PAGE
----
How to Handle Beach Volleyball Officials
If you are a sports fan it is very likely that you have witnessed a botched call by a referee. Maybe it was a base runner called safe when he/she should have been out; or perhaps it was an undeserved foul awarded to a basketball player. Even a beach volleyball official signaling that the ball was in despite the fact that it landed a foot outside of the court boundaries is a pretty common occurrence.
While we would certainly prefer our officials to be perfect, that is just an unrealistic expectation. Google the search terms “bad referee calls and you will inevitably be met with thousands of search results.
The reason for this is simple: Referees are human, and sometimes humans make mistakes.
Referee error is an unavoidable part of all sports, but most athletes don't go into a game thinking about the officials. However, knowing how to deal with referees if you find yourself on the losing side of an official's bad call can be very helpful.
Here are some things to keep in mind when contesting an official's call.
Keeping your cool is often easier said than done, but it is well worth the effort. Beach volleyball officials take pride in what they do and are trying their best to get the call right. You wouldn't appreciate it if the referee jumped off their stand, got in your face, and started screaming at the top of their lungs every time you made a mistake.
So take a couple of extra seconds to chant or take a couple of deep breaths – whatever works for you. The official will be more likely to see your point if you are able to stay calm.
Make your parents and your kindergarten teacher proud by putting your manners on display.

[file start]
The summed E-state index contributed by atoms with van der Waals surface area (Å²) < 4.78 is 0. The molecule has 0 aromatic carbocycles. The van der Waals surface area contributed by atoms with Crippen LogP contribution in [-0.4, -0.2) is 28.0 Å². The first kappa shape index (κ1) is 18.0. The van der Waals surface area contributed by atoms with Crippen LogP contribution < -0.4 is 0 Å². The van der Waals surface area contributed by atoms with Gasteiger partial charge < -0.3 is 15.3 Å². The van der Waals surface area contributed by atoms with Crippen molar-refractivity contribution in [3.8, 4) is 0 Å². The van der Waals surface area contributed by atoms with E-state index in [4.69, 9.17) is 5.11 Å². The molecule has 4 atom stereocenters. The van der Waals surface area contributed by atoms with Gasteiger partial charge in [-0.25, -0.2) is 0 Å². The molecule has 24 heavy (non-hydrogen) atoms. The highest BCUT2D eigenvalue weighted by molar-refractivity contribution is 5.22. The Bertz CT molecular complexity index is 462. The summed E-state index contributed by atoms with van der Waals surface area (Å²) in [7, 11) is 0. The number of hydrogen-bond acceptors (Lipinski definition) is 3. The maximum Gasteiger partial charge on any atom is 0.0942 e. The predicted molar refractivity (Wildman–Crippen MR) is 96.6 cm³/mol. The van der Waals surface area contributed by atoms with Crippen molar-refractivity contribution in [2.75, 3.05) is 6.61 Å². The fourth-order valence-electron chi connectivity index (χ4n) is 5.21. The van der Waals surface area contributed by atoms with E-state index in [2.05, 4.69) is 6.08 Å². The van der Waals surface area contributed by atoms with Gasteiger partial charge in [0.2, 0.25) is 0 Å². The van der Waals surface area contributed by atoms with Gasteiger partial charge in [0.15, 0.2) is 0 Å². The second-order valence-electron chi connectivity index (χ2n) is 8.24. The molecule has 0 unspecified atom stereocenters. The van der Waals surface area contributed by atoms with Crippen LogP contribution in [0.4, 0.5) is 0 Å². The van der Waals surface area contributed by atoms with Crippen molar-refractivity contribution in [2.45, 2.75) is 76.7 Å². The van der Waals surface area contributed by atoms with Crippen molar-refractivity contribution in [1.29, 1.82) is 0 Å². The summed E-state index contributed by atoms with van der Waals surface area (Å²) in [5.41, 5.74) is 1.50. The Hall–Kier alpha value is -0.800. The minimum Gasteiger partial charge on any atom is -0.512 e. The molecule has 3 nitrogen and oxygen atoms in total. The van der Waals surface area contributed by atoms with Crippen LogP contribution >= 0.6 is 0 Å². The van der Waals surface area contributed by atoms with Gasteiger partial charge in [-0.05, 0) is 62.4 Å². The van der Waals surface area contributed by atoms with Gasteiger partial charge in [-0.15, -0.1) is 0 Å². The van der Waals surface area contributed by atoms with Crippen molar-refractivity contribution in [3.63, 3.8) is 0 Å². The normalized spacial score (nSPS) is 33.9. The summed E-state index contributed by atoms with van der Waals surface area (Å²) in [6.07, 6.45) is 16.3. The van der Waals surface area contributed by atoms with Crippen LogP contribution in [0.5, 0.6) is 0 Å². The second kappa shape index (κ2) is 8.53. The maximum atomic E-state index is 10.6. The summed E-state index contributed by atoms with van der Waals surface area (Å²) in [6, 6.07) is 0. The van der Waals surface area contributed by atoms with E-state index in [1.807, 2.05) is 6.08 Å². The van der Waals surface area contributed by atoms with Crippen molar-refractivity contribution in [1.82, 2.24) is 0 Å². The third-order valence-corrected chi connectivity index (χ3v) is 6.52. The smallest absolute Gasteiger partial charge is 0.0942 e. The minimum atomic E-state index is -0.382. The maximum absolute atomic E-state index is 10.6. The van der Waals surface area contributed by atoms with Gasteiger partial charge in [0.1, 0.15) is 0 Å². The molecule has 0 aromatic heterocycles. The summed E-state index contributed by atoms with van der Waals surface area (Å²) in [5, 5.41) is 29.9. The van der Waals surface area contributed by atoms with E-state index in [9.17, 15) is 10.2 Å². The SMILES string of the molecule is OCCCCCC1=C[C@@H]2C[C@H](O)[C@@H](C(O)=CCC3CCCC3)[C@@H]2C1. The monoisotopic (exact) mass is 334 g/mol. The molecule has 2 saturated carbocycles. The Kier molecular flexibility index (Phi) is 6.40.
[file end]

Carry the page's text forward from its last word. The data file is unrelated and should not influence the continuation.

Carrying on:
If you need to get an official's attention, start with the phrase, “Excuse me, Ref instead of “Hey you. And be sure to throw in an occasional “Please and “Thank you. Officials will notice your effort to treat them with respect and they will do the same for you.
Regardless of how bad you might think an official's judgment is, the rules say that a judgment call is not able to be protested. Rule infractions that are considered official's “judgment calls include double-hit fouls, lifts, and illegal contact fouls.
While you cannot protest a judgment call, you can (politely) ask the official a clarification. For example, if a ball lands on the line and the referee signals that the ball is out, you can ask for a clarification of the rule regarding the boundary lines
Once you have determined if the call you want to contest is able to be protested, get ready to plead your case. So proceed to the referee's stand – in a cool and collected manner. Once there, politely ask for the official's attention, and then state your case.
Live to Fight Another Day
You should always remember that just because you see something one way doesn't mean someone else will see the situation in the same light. In other words, be prepared for an official's call to hold up.
Regardless of whether or not the call is changed, you still have a match to play. It's better to accept the bad call and move on then let it affect your play for the rest of day.